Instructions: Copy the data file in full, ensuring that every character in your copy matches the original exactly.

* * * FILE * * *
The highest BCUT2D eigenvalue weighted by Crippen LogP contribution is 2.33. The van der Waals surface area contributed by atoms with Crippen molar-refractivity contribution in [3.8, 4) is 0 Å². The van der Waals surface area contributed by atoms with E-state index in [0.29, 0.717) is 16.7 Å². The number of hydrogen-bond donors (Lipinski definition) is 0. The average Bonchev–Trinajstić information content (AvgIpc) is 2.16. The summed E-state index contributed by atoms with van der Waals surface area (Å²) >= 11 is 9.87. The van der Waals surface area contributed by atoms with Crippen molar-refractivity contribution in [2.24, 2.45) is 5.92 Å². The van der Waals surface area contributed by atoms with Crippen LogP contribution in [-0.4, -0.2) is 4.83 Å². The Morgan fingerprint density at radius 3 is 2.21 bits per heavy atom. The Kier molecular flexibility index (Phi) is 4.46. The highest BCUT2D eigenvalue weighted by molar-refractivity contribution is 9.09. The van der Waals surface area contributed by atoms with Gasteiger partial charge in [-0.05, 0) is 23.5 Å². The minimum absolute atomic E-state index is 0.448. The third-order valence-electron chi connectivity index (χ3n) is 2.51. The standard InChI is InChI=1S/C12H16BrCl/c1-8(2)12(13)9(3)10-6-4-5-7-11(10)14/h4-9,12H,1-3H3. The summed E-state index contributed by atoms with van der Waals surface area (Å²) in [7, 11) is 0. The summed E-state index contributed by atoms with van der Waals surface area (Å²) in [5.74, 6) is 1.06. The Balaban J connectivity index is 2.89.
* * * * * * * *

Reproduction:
The highest BCUT2D eigenvalue weighted by Crippen LogP contribution is 2.33. The van der Waals surface area contributed by atoms with Crippen molar-refractivity contribution in [3.8, 4) is 0 Å². The van der Waals surface area contributed by atoms with E-state index in [0.29, 0.717) is 16.7 Å². The number of hydrogen-bond donors (Lipinski definition) is 0. The average Bonchev–Trinajstić information content (AvgIpc) is 2.16. The summed E-state index contributed by atoms with van der Waals surface area (Å²) >= 11 is 9.87. The van der Waals surface area contributed by atoms with Crippen molar-refractivity contribution in [2.24, 2.45) is 5.92 Å². The van der Waals surface area contributed by atoms with Crippen LogP contribution in [-0.4, -0.2) is 4.83 Å². The Morgan fingerprint density at radius 3 is 2.21 bits per heavy atom. The Kier molecular flexibility index (Phi) is 4.46. The highest BCUT2D eigenvalue weighted by molar-refractivity contribution is 9.09. The van der Waals surface area contributed by atoms with Gasteiger partial charge in [-0.05, 0) is 23.5 Å². The minimum absolute atomic E-state index is 0.448. The third-order valence-electron chi connectivity index (χ3n) is 2.51. The standard InChI is InChI=1S/C12H16BrCl/c1-8(2)12(13)9(3)10-6-4-5-7-11(10)14/h4-9,12H,1-3H3. The summed E-state index contributed by atoms with van der Waals surface area (Å²) in [7, 11) is 0. The summed E-state index contributed by atoms with van der Waals surface area (Å²) in [5.74, 6) is 1.06. The Balaban J connectivity index is 2.89.